In the next block there’s another Foreman/Wolf joint called Cinghiale, with high end Italian cuisine. The restaurant has two sides, the more casual Enoteca (wine bar) and the more elegant Osteria (dining room) but the menu is the same. Housemade pasta is the speciality de la casa, and it often comes in unusual forms like casunsei or marubini, both stuffed pastas that are different from the more familiar ravioli or agnolotti. The all-Italian wine list boasts some 600 choices to whet your whistle, and there’s a goodly number of aperitifs to enjoy after your meal, perhaps as an accompaniment to an all-Italian cheese course.
At the corner, Lancaster Street becomes President Street. Also at that corner is Lebanese Taverna, one of my favorite restaurants in the whole Harbor East area. Oh yeah, you left Fells Point a while back and have ventured into a whole new neighborhood. One that didn’t even exist 20 years ago. I mean, it was there, but it wasn’t called Harbor East. And before all the hotels came to town and the restaurants opened, you wouldn’t have wanted to walk around the area anyway. Now, it’s a terrific place for a stroll, particularly if you have money you are itching to spend. There are cute shops and eateries around every corner, and we’ll get to them eventually. But first, back to Lebanese Taverna. It’s part of a DMV chain. “Wait, what’s DMV?” you ask. It’s hipster local speak for DC-Maryland-Virginia, although those of us who are not hipsters and who are also of a certain age are only reminded of the acronym for the old Department of Motor Vehicles (now the Motor Vehicle Administration). Anyhoo…. I love Lebanese Taverna for several reasons: the dining room is elegant enough to seem fancy, yet works perfectly well for a casual supper; they have outdoor dining in the warmer months; and, most importantly, the food is delish. I’ve always found appetizers to be much more interesting than entrees, so a restaurant that serves lots of mezze/tapas/small plates makes me happy. An ideal meal to me consists of the shawarma rolls or kibbeh (beef/lamb fritters), smoky baba ghanoush, a dish of shakshouky (eggplant and tomatoes with pomegranate molasses), and a pile of their puffy pitas, warm from the oven. There are lots of vegetarian selections at Lebanese Taverna, and if I were of that inclination, this place would get my vote for dinner.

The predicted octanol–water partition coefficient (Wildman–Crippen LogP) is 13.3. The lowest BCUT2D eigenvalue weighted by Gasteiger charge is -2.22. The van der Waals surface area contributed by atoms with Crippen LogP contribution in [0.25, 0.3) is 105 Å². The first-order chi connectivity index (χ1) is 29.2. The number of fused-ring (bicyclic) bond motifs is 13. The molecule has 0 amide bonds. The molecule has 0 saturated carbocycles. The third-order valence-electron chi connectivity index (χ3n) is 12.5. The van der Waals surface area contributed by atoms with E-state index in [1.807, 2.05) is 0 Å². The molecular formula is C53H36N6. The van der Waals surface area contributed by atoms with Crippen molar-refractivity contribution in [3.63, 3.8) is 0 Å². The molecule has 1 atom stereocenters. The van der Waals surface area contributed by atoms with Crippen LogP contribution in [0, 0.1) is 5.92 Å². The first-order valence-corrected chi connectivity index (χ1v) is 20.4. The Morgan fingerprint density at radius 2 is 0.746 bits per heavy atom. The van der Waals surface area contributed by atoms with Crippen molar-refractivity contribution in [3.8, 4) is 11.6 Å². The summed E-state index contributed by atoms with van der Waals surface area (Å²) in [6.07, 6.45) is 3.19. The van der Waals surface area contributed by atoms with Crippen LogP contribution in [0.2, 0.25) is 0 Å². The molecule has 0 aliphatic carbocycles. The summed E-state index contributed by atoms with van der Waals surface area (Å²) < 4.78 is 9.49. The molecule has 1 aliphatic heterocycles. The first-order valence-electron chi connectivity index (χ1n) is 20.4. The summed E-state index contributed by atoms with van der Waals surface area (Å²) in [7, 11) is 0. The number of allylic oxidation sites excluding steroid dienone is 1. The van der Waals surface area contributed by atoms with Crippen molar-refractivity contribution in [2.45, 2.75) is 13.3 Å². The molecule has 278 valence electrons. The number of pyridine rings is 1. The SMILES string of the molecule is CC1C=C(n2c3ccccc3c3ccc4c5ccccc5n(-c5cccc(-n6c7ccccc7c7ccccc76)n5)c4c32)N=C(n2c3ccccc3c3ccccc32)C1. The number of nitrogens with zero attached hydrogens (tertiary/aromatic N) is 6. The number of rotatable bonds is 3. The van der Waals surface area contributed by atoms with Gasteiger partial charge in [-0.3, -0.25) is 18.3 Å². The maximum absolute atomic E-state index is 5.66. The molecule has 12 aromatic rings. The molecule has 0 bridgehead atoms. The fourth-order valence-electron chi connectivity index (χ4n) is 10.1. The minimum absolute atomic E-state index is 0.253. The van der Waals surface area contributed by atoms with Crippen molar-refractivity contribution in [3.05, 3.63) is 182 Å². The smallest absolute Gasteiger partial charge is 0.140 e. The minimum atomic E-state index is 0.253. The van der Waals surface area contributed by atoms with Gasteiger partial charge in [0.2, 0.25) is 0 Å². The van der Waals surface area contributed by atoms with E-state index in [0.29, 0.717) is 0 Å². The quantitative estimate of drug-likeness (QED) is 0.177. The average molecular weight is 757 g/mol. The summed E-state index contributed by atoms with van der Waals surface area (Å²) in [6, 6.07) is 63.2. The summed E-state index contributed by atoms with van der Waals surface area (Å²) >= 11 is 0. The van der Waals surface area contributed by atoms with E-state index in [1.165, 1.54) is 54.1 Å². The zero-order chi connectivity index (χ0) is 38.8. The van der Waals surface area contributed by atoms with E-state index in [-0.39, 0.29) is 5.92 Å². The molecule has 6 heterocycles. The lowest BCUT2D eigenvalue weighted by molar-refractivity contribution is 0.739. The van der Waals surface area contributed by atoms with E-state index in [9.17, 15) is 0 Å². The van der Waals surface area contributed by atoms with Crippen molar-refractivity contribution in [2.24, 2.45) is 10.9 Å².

If you’re more in the mood for an old-school seafood restaurant, a branch of the Oceanaire Seafood Room is on the other end of the block, on President Street. It can be a bit spendy for a full meal, so I like to hit up happy hour in the bar area. Or, as they call it, “Admiral’s Hour.” For about twenty bucks I can get blackened fish tacos, fried calamari, and a prosecco sangria, or a grilled shrimp quesadilla and two mugs of Guinness. Sounds like a plan for later today.
Next time: More Harbor East – and there’s plenty of it.
Minxeats Baltimore food blogger and Co-author of the new book, Maryland’s Chesapeake: How the Bay and its Bounty Shaped a Cuisine, plus Food Lovers’ Guide to Baltimore, and Baltimore Chef’s Table.
Editors Note: One thing we like to do when launching in a city is to partner with local writers. This is a key part to the City Walker experience, we don’t only want our app (iOS and Android) to have a local prospective, we want our blog to have it too! This gives the authentic personal prospective that no one other than a local can offer. We are honored to have MINXEATS be a guest writer for City Walker in Baltimore.